No one who follows the tech world should be surprised by this one bit of information. Documents leaked by Edward Snowden as far back as 2013 already showed that the NSA and its UK counterpart, GCHQ, had been deploying intelligence capabilities aimed at online gaming platforms since 2008.
As for popular culture, in the summer of 2018, Amazon launched the Jack Ryan series, reprising Tom Clancy’s CIA analyst character, who had been depicted by the likes of Harrison Ford or Ben Affleck. The series showed a terrorist cell in Paris communicating with IS in Syria using the chat of an online video game on PlayStation 4. This idea was already present in the remarkable 2015 Norwegian series Occupied (Okkupert, in proper Norwegian) available on Netflix. It was based on an original story by successful crime novelist Jo Nesbø, where Norwegian resistance forces use online video game chat to coordinate their attacks against the Russian invader (spoiler alert: they came for the oil and gas and this time, they were supported by the European Union).
With millions playing online video games across the world, and rumors – albeit proven wrong – that the 2015 Paris attacks had been coordinated via PlayStation 4, it is not surprising that government administrations would want to try and hack into these channels of communication. What is maybe more astonishing is the fact that the French Ministry of Defense feels it can communicate rather openly about its plans to use hacking.
This may actually show a saddening shift in our relation to our need for privacy versus our need for security.
The issue with privacy
The alleged Russian interference in the US elections, recent and not-so-recent reports of massive data hacks from giant companies all the way up to the German Parliament or even the popularization of encrypted communication applications such as Telegram (which then get blamed as the communication tools of criminals and terrorists)… The culture of fear allows governmental administrations to bring a Faustian pact to the table: let us access everything you say, do, see, and hear so that we can protect you. These administrations now take it for granted that no one will take offense at a job ad revealing their will to hack into one’s privacy. They even seem to believe this will prove very attractive for young candidates.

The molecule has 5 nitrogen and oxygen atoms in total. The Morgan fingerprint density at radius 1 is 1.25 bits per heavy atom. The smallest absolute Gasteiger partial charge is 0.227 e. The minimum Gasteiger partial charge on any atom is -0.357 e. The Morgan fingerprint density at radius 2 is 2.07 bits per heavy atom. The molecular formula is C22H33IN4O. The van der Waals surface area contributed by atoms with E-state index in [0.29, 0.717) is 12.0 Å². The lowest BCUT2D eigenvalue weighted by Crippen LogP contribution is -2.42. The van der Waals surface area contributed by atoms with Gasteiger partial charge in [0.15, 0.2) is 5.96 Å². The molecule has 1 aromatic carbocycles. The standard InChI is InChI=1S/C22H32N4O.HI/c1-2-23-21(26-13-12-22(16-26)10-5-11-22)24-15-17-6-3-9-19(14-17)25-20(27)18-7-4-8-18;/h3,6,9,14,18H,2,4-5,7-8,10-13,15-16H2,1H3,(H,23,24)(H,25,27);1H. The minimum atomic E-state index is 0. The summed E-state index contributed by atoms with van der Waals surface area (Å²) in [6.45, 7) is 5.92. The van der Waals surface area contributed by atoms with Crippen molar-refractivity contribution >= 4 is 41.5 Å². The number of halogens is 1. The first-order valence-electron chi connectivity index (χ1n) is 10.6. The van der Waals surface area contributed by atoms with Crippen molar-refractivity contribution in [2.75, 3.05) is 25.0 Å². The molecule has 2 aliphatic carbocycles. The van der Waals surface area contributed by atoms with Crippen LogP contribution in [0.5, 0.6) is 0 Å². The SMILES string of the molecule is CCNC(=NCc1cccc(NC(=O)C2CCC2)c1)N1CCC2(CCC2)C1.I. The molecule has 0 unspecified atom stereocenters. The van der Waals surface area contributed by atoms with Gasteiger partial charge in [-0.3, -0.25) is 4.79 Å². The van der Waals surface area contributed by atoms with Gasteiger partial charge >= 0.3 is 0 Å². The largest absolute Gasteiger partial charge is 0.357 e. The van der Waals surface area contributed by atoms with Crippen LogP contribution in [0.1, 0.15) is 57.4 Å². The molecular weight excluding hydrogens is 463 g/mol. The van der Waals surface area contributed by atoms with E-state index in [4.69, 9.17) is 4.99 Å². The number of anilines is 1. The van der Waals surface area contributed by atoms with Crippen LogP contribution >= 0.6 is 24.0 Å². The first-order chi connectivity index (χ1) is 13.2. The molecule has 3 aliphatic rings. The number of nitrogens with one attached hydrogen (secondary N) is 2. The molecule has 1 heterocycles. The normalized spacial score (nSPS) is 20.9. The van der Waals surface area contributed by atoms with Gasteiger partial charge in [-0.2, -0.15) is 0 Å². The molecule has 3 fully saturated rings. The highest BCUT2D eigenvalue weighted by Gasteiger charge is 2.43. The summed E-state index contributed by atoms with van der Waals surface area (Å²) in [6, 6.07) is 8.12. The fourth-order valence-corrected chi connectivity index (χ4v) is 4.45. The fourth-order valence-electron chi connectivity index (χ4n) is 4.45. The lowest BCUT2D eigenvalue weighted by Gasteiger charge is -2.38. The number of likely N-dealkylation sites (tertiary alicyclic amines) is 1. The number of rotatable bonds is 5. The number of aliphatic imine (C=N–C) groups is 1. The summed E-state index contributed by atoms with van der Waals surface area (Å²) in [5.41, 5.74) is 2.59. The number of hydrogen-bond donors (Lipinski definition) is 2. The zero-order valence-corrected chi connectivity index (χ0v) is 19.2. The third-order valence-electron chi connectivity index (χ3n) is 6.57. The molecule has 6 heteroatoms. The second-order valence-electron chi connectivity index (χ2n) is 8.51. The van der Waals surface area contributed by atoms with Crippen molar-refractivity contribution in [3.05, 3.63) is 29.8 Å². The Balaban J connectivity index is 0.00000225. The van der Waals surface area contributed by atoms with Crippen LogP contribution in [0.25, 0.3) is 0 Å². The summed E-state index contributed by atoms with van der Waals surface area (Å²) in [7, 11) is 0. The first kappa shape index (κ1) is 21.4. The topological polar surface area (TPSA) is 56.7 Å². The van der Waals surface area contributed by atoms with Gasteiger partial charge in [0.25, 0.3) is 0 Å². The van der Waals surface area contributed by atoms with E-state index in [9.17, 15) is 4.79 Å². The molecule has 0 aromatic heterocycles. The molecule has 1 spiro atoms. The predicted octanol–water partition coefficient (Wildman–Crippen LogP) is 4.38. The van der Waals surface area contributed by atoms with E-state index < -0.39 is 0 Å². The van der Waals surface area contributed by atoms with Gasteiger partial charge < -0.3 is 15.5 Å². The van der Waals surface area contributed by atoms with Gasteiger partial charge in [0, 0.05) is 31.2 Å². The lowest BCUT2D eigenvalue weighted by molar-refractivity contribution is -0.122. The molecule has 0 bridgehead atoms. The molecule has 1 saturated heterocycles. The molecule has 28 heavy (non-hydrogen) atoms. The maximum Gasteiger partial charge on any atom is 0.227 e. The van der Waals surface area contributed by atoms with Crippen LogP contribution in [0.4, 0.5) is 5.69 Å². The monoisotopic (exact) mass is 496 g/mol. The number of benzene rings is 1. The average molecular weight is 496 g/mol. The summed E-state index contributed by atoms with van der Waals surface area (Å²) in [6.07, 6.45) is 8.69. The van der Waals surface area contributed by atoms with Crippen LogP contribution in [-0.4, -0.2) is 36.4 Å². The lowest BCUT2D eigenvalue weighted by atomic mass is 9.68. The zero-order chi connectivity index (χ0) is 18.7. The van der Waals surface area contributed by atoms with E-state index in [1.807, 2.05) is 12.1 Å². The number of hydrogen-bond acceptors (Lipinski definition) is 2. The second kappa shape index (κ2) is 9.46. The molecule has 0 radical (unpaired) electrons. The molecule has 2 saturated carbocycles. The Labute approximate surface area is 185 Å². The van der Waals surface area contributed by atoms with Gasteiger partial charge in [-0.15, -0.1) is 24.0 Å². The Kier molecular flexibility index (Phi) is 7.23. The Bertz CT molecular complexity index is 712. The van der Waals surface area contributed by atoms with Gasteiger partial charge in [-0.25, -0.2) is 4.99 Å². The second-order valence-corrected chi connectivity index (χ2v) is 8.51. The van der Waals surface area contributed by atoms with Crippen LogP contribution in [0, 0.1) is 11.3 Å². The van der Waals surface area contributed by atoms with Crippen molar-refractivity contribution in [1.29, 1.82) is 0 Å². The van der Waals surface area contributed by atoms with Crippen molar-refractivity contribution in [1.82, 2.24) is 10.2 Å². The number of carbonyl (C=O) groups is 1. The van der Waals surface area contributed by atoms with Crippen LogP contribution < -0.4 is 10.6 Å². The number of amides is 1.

It is important to restate here that privacy is a basic and essential right of the people, even if a fragile and difficult one to protect online. Just as no administration should be allowed to tap into your phone on the mere pretext that criminals use phones; no report – whether true or not – of devious usage of online video game channels should cause us to let our guard down and let the wolf in.
If anything, this ad should serve as a reminder for the need to adopt a mindful online attitude. Using a VPN will not shield you from someone who has hacked into your favorite video game profile, but it can protect you if you were smart when creating that account. And it’s generally a sensible thing to do, regardless of whether you’re playing, shopping, booking your next holiday, or chatting with friends – using a VPN should nowadays be as natural as using an antivirus.
Take a look at our best VPN for gaming list and find the best solution for your needs.